The overall aim of this project was to examine how managers and key decision-makers have responded to user involvement activities in mental health and to identify how they facilitate or impede effective patient and public involvement. This is a novel aim, as there is a great paucity of literature on what the impacts of user involvement activities have been, especially in terms of the ability to shape policy agendas and delivery and the responses of key decision-makers.
Our secondary main aim was to look at the changing face of user involvement in mental health where more ‘traditional’ models may be giving way to more of a focus on individual involvement, for example in the area of personalisation.
Specific research questions included:
- What have been the impacts of user involvement in mental health in terms of service development, commissioning and personal benefit to users? We have the same research question for frontline staff.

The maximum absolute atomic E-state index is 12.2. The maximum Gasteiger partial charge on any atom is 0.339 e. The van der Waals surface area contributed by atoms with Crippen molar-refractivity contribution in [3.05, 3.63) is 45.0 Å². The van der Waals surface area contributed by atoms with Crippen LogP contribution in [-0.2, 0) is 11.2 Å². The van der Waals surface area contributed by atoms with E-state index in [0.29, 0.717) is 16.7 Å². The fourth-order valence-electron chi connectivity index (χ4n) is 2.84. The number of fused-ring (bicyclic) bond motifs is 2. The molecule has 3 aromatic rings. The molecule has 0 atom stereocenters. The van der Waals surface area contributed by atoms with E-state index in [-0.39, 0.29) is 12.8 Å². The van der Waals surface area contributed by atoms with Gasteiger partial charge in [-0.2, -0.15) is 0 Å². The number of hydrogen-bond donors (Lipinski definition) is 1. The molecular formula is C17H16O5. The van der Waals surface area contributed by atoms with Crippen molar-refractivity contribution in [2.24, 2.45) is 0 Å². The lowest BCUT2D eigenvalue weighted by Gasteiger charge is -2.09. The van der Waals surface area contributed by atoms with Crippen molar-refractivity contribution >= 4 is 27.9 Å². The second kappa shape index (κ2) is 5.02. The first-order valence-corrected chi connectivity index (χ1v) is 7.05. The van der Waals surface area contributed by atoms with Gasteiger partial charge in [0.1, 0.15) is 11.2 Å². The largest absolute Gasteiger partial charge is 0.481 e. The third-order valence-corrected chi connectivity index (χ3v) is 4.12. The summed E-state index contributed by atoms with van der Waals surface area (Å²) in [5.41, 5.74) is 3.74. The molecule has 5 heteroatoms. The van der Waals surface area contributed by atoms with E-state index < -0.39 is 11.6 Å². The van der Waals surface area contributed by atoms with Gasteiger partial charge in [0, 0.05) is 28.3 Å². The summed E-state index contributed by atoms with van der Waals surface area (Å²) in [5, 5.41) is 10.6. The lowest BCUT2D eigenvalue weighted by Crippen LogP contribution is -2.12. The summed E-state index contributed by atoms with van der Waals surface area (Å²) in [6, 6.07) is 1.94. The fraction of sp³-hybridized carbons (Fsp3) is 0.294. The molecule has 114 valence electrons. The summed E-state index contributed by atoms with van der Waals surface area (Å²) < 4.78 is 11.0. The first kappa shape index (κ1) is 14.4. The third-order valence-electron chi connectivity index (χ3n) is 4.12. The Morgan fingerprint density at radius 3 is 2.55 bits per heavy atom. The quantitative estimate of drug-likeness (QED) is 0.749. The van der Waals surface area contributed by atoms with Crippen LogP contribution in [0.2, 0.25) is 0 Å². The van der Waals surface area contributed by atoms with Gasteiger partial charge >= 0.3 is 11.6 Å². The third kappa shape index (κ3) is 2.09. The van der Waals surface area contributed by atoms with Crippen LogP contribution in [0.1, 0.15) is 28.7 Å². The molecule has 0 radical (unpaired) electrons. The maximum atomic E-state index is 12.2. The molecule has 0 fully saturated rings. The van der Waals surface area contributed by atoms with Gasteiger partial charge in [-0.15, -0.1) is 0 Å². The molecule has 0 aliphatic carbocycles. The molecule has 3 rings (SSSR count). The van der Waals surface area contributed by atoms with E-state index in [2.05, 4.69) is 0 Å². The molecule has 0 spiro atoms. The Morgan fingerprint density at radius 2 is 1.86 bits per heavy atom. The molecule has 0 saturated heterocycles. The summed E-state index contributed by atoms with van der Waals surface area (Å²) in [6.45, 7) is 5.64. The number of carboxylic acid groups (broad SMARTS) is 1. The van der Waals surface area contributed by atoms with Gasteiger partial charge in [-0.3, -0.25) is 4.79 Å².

- How do managers and other key decision-makers respond when mental health service users ask for changes in services or policies?
- Moving to a more individual level of user involvement, what is the role played by user governors on Trust boards and how do key decision-makers on the boards respond to them?
- What are the implications of the move to ‘personalisation’ in both health and social care specifically in terms of the role of user-led organisations in brokerage and care planning?
- What are the underlying assumptions, beliefs and values held by senior managers about the benefits and drawbacks of user involvement in mental health and how do they individually and collectively respond to, facilitate or impede this?